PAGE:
Espresso Martini

18 01 2008

espresso chocolate martiniIf you enjoy alcoholic beverages, I’m sure you’ve seen Espresso Martini on the menu. I’ve tried several at different locations and found that everyone has their own version of the recipe. Certainly, this is not one of those tried and true standard cocktails that every bartender has in their repertoire that will taste the same no matter where you order it. In fact, what makes it kind of interesting is that the recipe allows bartenders to be creative in their craft. To complicate matters, the quality of the espresso will make a difference as well. A bar that has a good espresso machine should be able to produce a quality cocktail. However, a bar that relies on an espresso flavoring (ugh) or instant (gasp!) espresso will produce a mediocre cocktail, at best.

Giada, on the Food Network, has an Espresso Martini recipe that is pretty easy to make, except that it relies on simple syrup for its sweetness. Granted, simple syrup is easy to make (melt 2 parts sugar in 1 part water), but most people don’t have this handy nor do they want to take the time to whip up a batch.

So, here’s my recipe: Read the rest of this entry »

Tostones – Fried Green Plantains

16 01 2008

Its amazing how few people are familiar with the plantain. You know, the large green “bananas” you see in the produce section?

“Yeah, I’ve seen those before,” say most of my guests when they stare oddly at my plantain concoctions, “But I thought that they were just unripe bananas.”

plantain.jpgFor the uninitiated, the plantain is a fruit like the banana, but it has a much lower sugar content. I know of no one that eats these things raw, as they are always cooked. As the plantain ripens it takes on a yellow color with mottled brown spots and tastes sweeter. In fact, it will look just like a banana, except more firm in texture. The plantain is a staple in Latin cuisine and is used in various ways. In this post, I will focus on only one treatment.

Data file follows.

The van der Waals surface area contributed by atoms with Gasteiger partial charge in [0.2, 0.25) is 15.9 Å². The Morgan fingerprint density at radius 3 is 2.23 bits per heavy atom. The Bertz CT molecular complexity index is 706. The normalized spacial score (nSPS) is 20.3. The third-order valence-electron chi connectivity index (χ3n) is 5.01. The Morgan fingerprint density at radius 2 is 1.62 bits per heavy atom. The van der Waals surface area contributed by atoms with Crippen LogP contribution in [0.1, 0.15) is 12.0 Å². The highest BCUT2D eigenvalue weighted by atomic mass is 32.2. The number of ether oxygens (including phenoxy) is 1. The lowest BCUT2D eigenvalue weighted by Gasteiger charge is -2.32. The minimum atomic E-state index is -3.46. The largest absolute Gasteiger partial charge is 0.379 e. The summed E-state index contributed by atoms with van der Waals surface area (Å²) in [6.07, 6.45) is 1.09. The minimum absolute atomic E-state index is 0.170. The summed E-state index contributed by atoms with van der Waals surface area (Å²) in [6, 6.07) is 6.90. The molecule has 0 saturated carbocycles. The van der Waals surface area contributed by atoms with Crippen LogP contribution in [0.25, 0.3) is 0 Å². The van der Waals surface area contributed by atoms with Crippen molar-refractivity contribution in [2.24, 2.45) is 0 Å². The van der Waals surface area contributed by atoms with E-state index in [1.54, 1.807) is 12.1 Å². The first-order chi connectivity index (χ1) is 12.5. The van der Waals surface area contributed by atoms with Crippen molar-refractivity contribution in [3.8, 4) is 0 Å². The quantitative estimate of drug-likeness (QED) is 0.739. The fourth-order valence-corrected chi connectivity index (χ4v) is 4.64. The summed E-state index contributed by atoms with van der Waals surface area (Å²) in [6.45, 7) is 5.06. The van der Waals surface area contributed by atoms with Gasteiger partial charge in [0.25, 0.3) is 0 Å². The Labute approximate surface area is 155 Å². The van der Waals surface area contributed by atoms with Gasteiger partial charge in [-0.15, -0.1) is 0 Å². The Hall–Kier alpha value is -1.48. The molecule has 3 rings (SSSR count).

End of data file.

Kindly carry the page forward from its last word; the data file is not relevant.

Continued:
Tostones are eaten throughout the Latin Americas and are prepared essentially the same way (in South America they are more commonly knows as patacones). First of all, the plantain needs to be peeled. Believe it or not, this is a fairly difficult task. Read the rest of this entry »

Easy and yummy donuts

9 01 2008

easy-donuts.jpgI’m normally pretty choosy about donuts. Okay, who am I kidding? I really don’t care where it comes from I’ll almost always stuff my face with these pastry delights. This morning, my wife treated me to her home-made donuts and I ate so many of them (about 9) that I didn’t need to eat lunch. Donuts don’t really seem to fill me up, I just eat until they are all gone. I’ll consume my entire fat intake needs for the week in one sitting.

Well, these donuts are much easier than you think. Go and buy the cheapest biscuits in a can you can get. We haven’t tried to make these with the flaky type yet, so you better stick with the regular biscuits, buttermilk, maybe. Separate all the biscuits and lay them out. Take a shot glass and cut the center out of the biscuit. There, that’s about all the prep work you need (take that, Food Network!).

Here’s the hard part. Read the rest of this entry »

Not your mama’s meatballs!

20 12 2007